"Text animation" is a broad term in computer graphics that refers to creating moving letters, words or paragraphs. In animation, it relates to creating text that moves in some fashion across the screen, within an area, or by following a pattern of motion. A less frequently used meaning is in the context of an animation that is created using only text characters so each of the elements within the animation are made of letters, numbers, punctuation marks or other symbols. There are a wide range of special effects that can be used with text animation, many of which are identical to traditional three-dimensional (3D) animation effects and two-dimensional (2D) image filters. In professional film and video, broadcast television and in presentations, text is often animated to create interesting transitions from one topic to the next or to accent important information.
Two similar, but ultimately different, methods can be employed to create a text animation with computer graphics applications. The first employs a 3D modeling program that contains a 3D model of each of the letters, which are then placed into virtual space with the correct kerning and spacing. These letters can then be animated in the same fashion that any 3D object is animated, including visual effects such as texture mapping, rotations, morphing and inverse kinetics, to make the individual parts of a letter or word seem to move organically.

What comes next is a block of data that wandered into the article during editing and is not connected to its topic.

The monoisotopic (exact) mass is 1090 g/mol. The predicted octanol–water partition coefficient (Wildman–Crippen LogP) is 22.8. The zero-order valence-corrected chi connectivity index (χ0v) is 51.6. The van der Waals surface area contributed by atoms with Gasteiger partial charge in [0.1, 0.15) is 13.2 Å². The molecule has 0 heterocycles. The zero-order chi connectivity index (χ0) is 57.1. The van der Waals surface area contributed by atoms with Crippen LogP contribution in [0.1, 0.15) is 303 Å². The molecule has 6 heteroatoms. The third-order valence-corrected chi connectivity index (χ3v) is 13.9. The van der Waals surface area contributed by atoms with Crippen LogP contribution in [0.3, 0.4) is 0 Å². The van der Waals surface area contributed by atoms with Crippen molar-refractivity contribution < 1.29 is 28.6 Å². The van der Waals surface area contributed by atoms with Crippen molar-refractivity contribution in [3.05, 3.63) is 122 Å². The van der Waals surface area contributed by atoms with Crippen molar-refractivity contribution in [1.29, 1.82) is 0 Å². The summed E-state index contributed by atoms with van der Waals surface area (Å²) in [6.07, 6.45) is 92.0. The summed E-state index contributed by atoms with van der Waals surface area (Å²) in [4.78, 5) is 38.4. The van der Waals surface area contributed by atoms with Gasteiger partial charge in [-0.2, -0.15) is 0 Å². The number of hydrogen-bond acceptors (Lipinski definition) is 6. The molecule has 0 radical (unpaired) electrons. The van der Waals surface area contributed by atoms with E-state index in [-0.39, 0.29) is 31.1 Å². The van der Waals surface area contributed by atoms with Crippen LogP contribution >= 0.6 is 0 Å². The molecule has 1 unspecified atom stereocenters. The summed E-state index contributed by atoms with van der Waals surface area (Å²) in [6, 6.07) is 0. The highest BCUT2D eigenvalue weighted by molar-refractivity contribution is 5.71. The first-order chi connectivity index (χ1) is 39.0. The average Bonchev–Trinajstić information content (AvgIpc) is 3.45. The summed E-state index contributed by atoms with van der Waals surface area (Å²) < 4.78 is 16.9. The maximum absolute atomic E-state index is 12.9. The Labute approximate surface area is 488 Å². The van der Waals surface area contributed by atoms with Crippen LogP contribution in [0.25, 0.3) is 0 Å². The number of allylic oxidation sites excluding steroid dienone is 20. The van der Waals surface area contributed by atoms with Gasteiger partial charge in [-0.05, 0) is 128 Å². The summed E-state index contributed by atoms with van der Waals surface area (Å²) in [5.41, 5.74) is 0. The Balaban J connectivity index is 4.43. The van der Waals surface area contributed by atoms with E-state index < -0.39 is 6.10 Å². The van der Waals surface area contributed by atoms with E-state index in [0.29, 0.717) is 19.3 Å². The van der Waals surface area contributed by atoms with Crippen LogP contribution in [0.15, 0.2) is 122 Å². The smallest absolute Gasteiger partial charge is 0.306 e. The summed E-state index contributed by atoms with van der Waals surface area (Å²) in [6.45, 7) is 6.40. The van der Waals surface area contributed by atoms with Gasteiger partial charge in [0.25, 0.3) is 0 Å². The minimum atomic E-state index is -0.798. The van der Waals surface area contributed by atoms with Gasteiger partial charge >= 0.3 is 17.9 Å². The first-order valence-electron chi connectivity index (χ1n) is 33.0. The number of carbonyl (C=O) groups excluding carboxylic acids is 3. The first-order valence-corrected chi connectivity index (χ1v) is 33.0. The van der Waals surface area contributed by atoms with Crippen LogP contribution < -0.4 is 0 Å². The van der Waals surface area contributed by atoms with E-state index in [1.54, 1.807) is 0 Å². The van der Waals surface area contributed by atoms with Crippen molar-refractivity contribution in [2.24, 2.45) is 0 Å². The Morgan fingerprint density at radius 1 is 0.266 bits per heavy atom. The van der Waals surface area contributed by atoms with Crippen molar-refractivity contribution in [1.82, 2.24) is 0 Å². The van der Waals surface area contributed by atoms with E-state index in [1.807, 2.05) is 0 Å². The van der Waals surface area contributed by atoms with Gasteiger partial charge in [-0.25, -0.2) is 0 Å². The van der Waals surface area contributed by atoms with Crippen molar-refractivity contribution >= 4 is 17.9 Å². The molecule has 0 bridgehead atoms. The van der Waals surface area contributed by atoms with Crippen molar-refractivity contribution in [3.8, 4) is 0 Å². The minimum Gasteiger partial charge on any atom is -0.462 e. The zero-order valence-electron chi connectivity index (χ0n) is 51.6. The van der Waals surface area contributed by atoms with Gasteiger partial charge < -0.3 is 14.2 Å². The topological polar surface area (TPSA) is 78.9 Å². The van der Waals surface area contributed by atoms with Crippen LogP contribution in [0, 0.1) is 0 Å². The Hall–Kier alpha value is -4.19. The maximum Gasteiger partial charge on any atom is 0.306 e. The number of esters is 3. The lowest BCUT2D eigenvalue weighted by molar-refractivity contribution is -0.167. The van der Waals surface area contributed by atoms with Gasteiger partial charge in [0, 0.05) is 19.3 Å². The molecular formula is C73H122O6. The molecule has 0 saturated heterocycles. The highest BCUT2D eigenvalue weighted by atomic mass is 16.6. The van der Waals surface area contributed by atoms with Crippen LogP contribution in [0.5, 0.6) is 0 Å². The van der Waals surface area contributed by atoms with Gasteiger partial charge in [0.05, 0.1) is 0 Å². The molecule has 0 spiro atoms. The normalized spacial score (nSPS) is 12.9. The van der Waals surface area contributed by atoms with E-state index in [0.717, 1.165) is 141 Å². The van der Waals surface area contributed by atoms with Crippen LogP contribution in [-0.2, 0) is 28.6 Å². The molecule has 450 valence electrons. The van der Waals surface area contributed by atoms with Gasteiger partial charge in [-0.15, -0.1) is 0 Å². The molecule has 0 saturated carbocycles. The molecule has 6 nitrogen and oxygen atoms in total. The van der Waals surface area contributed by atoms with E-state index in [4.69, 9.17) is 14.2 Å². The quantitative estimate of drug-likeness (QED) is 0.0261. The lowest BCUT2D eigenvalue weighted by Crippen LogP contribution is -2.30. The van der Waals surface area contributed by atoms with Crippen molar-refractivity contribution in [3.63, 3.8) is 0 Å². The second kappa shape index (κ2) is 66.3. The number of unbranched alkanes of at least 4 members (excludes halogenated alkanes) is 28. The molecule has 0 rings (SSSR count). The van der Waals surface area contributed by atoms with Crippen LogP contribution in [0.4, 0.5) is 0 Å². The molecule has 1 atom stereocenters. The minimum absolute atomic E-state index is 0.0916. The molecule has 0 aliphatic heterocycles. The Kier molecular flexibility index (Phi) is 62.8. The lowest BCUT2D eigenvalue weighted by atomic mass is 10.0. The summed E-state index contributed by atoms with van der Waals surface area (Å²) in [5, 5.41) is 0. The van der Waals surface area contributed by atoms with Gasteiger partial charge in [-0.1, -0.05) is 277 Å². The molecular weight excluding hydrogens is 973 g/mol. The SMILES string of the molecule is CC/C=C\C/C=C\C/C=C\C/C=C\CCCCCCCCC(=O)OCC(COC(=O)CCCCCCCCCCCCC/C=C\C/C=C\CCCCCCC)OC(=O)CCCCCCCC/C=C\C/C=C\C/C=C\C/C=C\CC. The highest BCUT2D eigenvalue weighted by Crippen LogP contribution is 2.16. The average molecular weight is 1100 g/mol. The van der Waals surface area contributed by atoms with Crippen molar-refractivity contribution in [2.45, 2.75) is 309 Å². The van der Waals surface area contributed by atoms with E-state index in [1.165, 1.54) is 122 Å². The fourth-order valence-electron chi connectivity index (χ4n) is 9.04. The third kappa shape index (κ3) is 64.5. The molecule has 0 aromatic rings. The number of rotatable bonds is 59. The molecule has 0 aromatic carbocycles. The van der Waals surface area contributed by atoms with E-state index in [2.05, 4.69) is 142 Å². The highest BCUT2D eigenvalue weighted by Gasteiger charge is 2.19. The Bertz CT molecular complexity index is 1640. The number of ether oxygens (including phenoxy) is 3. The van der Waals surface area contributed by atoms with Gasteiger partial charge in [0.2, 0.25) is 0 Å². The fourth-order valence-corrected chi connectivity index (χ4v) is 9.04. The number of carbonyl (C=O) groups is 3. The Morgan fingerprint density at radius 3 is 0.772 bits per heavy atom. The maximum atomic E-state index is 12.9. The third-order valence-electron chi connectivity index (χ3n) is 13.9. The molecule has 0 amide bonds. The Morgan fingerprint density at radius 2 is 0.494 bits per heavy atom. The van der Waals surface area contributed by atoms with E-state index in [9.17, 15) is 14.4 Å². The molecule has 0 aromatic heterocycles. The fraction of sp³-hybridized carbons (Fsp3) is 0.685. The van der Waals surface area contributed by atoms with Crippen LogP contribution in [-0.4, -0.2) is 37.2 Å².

Another method used to create a text animation is through a vector-based graphical program. These programs store the information required to draw a letter or font at any resolution and in any style, such as bold or italics. Animation is achieved primarily through the use of paths or Bezier curves along which the text then moves at a defined frame rate. Much of the math behind vector graphics is identical to the algorithms used for 3D animation, so there is sometimes a blurring of the lines between vector-based and 3D text animation.
Some office suites include basic text animation functionality that can be used to create motion within a slide show or other type of presentation. These effects generally are pre-programmed and very basic, such as text entering from one side of a screen and then coming to rest in the center. One benefit in using text animation from an office suite is the ease of use and the portability, because an actual animation sequence does not have to be saved, rendered frame by frame, and then replayed.